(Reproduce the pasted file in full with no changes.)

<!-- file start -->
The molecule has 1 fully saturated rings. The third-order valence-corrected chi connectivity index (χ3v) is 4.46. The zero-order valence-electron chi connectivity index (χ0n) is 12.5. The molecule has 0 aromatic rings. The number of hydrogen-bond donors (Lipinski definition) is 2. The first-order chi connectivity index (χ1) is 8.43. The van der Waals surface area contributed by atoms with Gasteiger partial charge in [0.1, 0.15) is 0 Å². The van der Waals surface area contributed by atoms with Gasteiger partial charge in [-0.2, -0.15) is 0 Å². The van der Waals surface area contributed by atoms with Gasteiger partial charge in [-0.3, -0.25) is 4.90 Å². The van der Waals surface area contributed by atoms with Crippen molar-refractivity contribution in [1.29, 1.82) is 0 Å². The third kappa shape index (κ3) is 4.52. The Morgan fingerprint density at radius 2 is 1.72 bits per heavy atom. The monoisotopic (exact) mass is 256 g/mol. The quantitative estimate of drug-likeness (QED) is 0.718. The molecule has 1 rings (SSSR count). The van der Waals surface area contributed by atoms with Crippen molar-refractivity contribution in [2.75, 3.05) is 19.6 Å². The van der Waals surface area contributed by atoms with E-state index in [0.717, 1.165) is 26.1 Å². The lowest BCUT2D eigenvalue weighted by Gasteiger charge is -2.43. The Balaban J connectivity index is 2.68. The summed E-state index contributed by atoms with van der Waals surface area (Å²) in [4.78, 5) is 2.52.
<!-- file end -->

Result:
The molecule has 1 fully saturated rings. The third-order valence-corrected chi connectivity index (χ3v) is 4.46. The zero-order valence-electron chi connectivity index (χ0n) is 12.5. The molecule has 0 aromatic rings. The number of hydrogen-bond donors (Lipinski definition) is 2. The first-order chi connectivity index (χ1) is 8.43. The van der Waals surface area contributed by atoms with Gasteiger partial charge in [0.1, 0.15) is 0 Å². The van der Waals surface area contributed by atoms with Gasteiger partial charge in [-0.2, -0.15) is 0 Å². The van der Waals surface area contributed by atoms with Gasteiger partial charge in [-0.3, -0.25) is 4.90 Å². The van der Waals surface area contributed by atoms with Crippen molar-refractivity contribution in [1.29, 1.82) is 0 Å². The third kappa shape index (κ3) is 4.52. The Morgan fingerprint density at radius 2 is 1.72 bits per heavy atom. The monoisotopic (exact) mass is 256 g/mol. The quantitative estimate of drug-likeness (QED) is 0.718. The molecule has 1 rings (SSSR count). The van der Waals surface area contributed by atoms with Crippen molar-refractivity contribution in [2.75, 3.05) is 19.6 Å². The van der Waals surface area contributed by atoms with E-state index in [0.717, 1.165) is 26.1 Å². The lowest BCUT2D eigenvalue weighted by Gasteiger charge is -2.43. The Balaban J connectivity index is 2.68. The summed E-state index contributed by atoms with van der Waals surface area (Å²) in [4.78, 5) is 2.52.